Plums! (Ours!)

Posted by Cameron on 07.11.07 11:46 AM

(c)2007 AEC  ** ALL rights reservedAll spring, we watched the stone fruit come in at the Ferry Plaza farmers market. This year I noticed the cherries first, followed by peaches and what seems like a ridiculous bumper crop of apricots. Meanwhile, our young Santa Rosa plum tree poked lazily through its growth cycle. Flowers came and went, followed by small green globes that grew slowly and eventually blushed yellow.

Looking back, I had a very funny reaction. Even as the fruit passed through red on their way to purple, I didn’t think, “Those will be ready to eat soon.” Instead, I marveled at how impossibly bright they seemed and wondered if there was any way to capture the ghostly neon luminescence with a camera. The branches of our bergamot and lemon trees had been bare for so long that fruit was something that we bought at the Ferry Plaza. I had unwittingly come to see our own plum tree as a pretty abstraction.

Then I walked out into the yard last week and found that a plum had dropped to the ground. I didn’t think too much of it. The plum didn’t really look ripe and it felt a bit hard, but it did smell good. I took it up to the kitchen and called Anita to look. We took a few pictures, and then I cut into the fruit with a small knife and everything changed.

The juice ran out over the blade of the knife and my hand and dripped on the floor. Startled, I moved over to the sink, finished cutting a wedge, and ate it. The flesh was sweet, and tart near the skin, and it was as juicy and wonderful as any plum that I had ever eaten. Anita and I shared the rest of the plum through big goofy smiles. This was what we had to look forward to. We had loved our tree and it was becoming real.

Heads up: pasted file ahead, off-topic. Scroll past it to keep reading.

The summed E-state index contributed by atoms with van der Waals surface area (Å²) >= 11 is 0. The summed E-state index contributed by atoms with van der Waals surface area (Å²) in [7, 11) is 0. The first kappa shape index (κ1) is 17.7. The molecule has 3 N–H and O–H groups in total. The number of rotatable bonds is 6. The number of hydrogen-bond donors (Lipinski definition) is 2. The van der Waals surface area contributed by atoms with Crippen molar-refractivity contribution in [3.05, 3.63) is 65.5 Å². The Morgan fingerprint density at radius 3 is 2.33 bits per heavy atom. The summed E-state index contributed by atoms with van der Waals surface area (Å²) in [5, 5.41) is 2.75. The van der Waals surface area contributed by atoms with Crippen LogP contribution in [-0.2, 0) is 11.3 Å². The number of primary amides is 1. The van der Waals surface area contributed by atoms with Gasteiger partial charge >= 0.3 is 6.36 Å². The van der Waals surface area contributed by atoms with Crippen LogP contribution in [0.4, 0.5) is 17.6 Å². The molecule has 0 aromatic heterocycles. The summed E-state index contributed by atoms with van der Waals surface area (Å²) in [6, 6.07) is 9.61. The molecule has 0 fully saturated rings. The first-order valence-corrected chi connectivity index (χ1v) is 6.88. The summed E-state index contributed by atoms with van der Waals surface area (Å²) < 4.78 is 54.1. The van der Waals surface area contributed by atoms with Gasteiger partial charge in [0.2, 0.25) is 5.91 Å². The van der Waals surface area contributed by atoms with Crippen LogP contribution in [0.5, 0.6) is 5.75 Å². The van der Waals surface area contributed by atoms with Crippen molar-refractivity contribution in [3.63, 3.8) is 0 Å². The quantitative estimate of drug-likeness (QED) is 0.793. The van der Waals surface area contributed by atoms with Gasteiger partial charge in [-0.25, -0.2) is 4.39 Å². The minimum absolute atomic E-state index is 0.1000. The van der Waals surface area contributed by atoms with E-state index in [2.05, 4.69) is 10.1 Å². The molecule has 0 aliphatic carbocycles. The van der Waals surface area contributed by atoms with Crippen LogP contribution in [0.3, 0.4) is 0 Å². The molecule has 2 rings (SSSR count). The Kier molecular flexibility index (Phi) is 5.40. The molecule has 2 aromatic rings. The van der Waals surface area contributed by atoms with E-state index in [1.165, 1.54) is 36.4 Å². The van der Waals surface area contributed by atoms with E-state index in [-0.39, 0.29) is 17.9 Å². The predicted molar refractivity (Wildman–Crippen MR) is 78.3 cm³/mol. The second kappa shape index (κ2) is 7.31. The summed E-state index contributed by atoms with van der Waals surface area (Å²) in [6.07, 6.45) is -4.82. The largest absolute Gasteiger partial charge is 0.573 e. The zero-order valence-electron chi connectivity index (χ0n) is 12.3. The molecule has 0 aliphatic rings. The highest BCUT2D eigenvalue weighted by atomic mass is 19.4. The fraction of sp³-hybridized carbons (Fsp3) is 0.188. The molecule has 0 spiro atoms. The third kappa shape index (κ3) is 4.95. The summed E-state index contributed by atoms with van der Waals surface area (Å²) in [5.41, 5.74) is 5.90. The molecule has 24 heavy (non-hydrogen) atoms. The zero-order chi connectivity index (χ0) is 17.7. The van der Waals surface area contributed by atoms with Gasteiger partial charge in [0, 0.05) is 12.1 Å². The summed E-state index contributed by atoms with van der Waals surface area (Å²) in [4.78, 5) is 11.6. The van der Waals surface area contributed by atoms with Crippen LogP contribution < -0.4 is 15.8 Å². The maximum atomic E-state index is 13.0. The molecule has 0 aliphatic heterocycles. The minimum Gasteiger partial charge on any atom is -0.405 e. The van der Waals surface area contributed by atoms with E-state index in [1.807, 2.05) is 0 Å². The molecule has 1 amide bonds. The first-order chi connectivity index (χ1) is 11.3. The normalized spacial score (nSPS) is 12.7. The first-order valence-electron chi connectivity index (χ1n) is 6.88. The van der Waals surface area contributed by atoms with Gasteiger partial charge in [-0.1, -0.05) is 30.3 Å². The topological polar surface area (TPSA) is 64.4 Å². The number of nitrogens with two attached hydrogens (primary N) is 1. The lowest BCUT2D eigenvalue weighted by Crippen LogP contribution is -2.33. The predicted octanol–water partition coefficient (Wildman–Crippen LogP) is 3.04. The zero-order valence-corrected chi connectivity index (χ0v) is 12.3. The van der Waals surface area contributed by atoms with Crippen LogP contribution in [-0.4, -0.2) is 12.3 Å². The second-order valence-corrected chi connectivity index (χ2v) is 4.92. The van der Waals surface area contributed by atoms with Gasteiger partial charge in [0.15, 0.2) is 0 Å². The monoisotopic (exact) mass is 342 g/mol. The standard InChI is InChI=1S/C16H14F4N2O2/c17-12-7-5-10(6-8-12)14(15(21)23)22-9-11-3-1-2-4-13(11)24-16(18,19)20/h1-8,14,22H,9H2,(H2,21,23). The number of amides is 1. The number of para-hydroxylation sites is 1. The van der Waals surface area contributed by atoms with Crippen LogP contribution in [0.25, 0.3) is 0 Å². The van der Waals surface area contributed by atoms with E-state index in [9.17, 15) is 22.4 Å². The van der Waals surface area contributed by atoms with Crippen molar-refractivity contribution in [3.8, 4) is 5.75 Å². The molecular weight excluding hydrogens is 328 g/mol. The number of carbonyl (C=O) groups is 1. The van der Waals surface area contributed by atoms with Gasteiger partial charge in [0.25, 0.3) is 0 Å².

The next day, there were more drops. I gathered three, and then a fourth and a fifth. Cradling them against my chest, I reached up and pulled gently on another likely candidate. It whispered free into my hand. I ran upstairs, deposited my load and returned with a bowl, circling the tree and tugging gently on the ripe fruit, until I had 13 in all.

We never thought that we’d eat them all before they went soft — we don’t usually keep fresh fruit for snacking. But these little devils are scandalously fragrant and once I smell one, I have to eat it. Anita has plucked more while I’m traveling in NYC, and we’ll soon have enough for a batch of brandied plums.

I still can’t believe that we’re growing fruit in our back yard. I left town on Sunday, but Saturday morning we were at the market as usual. I stopped at one of the stalls where we’d bought peaches, picked up one of their Santa Rosa plums, sniffed it, and then tasted a sample wedge. It was good. I like mine better.

(c)2007 AEC  ** ALL rights reserved(c)2007 AEC  ** ALL rights reserved(c)2007 AEC  ** ALL rights reserved(c)2007 AEC  ** ALL rights reserved(c)2007 AEC  ** ALL rights reserved

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6 Comments »

 

6 Comments

Comment by Sean

Oh yay! I have to say I have yet to taste a plum at the market that makes me happy — maybe this week — so kudos to you for producing top-notch fruit. Matthew & Jim have a tree in their backyard that should be just on the verge of ripening, so I expect a grocery bag of the stuff headed our way shortly. Yay!

Posted on 07.11.07 at 12:56PM

Comment by Laurie

Congratulations on the birth of your plums!

Posted on 07.11.07 at 2:06PM

Comment by cookiecrumb

I’m plummoxed!
Say, what about plum ice cream?
(BTW, we are having a similar discovery chez Crumb. It’s almost time. Be ready on a moment’s notice. End of furtive message.)

Posted on 07.11.07 at 4:24PM

Comment by Kathy Ramsey

We’ve also made plumcello (with Everclear, natch). The color is gorgeous and the drinking delicious.

Posted on 07.18.07 at 8:16AM

Comment by Lori Lynn

Earlier this month we made Plum Tarte Tatin with backyard plums, it was fabulous. Please visit my blog and take a peek at the process.

Posted on 07.22.07 at 3:21PM

Pingback by » Blog Archive » Garden Update-Signs of Life and Tons of Citrus

[...] In Houston it seems like the fruit trees, azaeleas, and vegetables have been blooming their hearts out for weeks now.  Our peaches and apples set fruit in the latter part of February, after putting on quite the floral show.  We had almost 100% of our seeds germinate and our tomatoes already have blooms popping out.  So what the heck is wrong with the Black Mission Fig and especially, the Santa Rosa Plum?  If there was one tree in all of our garden that we were looking forward to, it was the Santa Rosa Plum.  After this, and this appeared, I felt like we had no choice but to buy one.  Here we are now in the advent of Spring and it seems like nothing can coax this guy out of hibernation—at least not any blossoms.  Yesterday though, I did notice a tiny hint of green. Signs of Life-Santa Rosa Plum [...]

Posted on 03.08.09 at 7:21PM

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